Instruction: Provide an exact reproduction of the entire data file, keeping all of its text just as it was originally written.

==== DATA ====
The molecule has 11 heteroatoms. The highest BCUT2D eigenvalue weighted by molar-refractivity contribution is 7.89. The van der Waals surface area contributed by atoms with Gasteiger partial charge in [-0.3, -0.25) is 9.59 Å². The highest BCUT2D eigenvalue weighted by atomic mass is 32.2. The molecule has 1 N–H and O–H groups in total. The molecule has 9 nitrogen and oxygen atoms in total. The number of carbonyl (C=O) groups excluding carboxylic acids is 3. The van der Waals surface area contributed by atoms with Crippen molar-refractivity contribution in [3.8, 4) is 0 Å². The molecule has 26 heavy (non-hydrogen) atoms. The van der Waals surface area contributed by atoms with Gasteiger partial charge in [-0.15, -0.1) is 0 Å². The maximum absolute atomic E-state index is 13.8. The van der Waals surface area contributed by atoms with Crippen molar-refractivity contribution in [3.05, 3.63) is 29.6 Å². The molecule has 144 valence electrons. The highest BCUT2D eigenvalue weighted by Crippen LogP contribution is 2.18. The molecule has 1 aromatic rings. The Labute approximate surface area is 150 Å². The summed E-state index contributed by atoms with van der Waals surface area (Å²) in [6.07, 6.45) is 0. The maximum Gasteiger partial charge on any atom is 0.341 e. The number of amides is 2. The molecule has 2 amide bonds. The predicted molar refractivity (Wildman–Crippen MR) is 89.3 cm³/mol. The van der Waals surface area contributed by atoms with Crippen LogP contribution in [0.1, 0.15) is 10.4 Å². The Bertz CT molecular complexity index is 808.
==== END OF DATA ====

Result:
The molecule has 11 heteroatoms. The highest BCUT2D eigenvalue weighted by molar-refractivity contribution is 7.89. The van der Waals surface area contributed by atoms with Gasteiger partial charge in [-0.3, -0.25) is 9.59 Å². The highest BCUT2D eigenvalue weighted by atomic mass is 32.2. The molecule has 1 N–H and O–H groups in total. The molecule has 9 nitrogen and oxygen atoms in total. The number of carbonyl (C=O) groups excluding carboxylic acids is 3. The van der Waals surface area contributed by atoms with Crippen molar-refractivity contribution in [3.8, 4) is 0 Å². The molecule has 26 heavy (non-hydrogen) atoms. The van der Waals surface area contributed by atoms with Gasteiger partial charge in [-0.15, -0.1) is 0 Å². The maximum absolute atomic E-state index is 13.8. The van der Waals surface area contributed by atoms with Crippen molar-refractivity contribution in [3.05, 3.63) is 29.6 Å². The molecule has 144 valence electrons. The highest BCUT2D eigenvalue weighted by Crippen LogP contribution is 2.18. The molecule has 1 aromatic rings. The Labute approximate surface area is 150 Å². The summed E-state index contributed by atoms with van der Waals surface area (Å²) in [6.07, 6.45) is 0. The maximum Gasteiger partial charge on any atom is 0.341 e. The number of amides is 2. The molecule has 2 amide bonds. The predicted molar refractivity (Wildman–Crippen MR) is 89.3 cm³/mol. The van der Waals surface area contributed by atoms with Crippen LogP contribution in [0.1, 0.15) is 10.4 Å². The Bertz CT molecular complexity index is 808.